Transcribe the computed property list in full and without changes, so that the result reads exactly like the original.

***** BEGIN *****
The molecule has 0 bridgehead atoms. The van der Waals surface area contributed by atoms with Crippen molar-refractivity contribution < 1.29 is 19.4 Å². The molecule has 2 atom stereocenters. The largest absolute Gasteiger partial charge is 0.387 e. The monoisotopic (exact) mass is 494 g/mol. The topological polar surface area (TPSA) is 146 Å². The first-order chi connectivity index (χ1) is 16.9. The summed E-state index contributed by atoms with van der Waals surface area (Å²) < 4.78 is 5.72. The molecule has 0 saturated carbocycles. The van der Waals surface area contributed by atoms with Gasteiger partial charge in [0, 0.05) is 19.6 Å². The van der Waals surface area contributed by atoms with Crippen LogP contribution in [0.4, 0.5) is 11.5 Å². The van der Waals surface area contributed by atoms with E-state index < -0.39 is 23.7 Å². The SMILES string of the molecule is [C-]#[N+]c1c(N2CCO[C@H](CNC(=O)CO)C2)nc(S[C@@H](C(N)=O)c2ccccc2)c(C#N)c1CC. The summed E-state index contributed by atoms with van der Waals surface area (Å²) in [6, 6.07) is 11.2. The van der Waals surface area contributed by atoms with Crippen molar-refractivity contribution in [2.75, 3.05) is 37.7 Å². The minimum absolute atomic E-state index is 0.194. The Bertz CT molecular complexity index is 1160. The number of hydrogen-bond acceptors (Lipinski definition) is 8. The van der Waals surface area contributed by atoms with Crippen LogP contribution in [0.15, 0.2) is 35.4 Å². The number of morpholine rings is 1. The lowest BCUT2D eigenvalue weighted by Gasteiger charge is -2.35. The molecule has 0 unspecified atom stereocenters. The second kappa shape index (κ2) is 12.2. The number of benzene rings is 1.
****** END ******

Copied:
The molecule has 0 bridgehead atoms. The van der Waals surface area contributed by atoms with Crippen molar-refractivity contribution < 1.29 is 19.4 Å². The molecule has 2 atom stereocenters. The largest absolute Gasteiger partial charge is 0.387 e. The monoisotopic (exact) mass is 494 g/mol. The topological polar surface area (TPSA) is 146 Å². The first-order chi connectivity index (χ1) is 16.9. The summed E-state index contributed by atoms with van der Waals surface area (Å²) < 4.78 is 5.72. The molecule has 0 saturated carbocycles. The van der Waals surface area contributed by atoms with Gasteiger partial charge in [0, 0.05) is 19.6 Å². The van der Waals surface area contributed by atoms with Crippen LogP contribution in [0.4, 0.5) is 11.5 Å². The van der Waals surface area contributed by atoms with E-state index < -0.39 is 23.7 Å². The SMILES string of the molecule is [C-]#[N+]c1c(N2CCO[C@H](CNC(=O)CO)C2)nc(S[C@@H](C(N)=O)c2ccccc2)c(C#N)c1CC. The summed E-state index contributed by atoms with van der Waals surface area (Å²) in [6, 6.07) is 11.2. The van der Waals surface area contributed by atoms with Crippen molar-refractivity contribution in [2.75, 3.05) is 37.7 Å². The minimum absolute atomic E-state index is 0.194. The Bertz CT molecular complexity index is 1160. The number of hydrogen-bond acceptors (Lipinski definition) is 8. The van der Waals surface area contributed by atoms with Crippen LogP contribution in [0.15, 0.2) is 35.4 Å². The number of morpholine rings is 1. The lowest BCUT2D eigenvalue weighted by Gasteiger charge is -2.35. The molecule has 0 unspecified atom stereocenters. The second kappa shape index (κ2) is 12.2. The number of benzene rings is 1.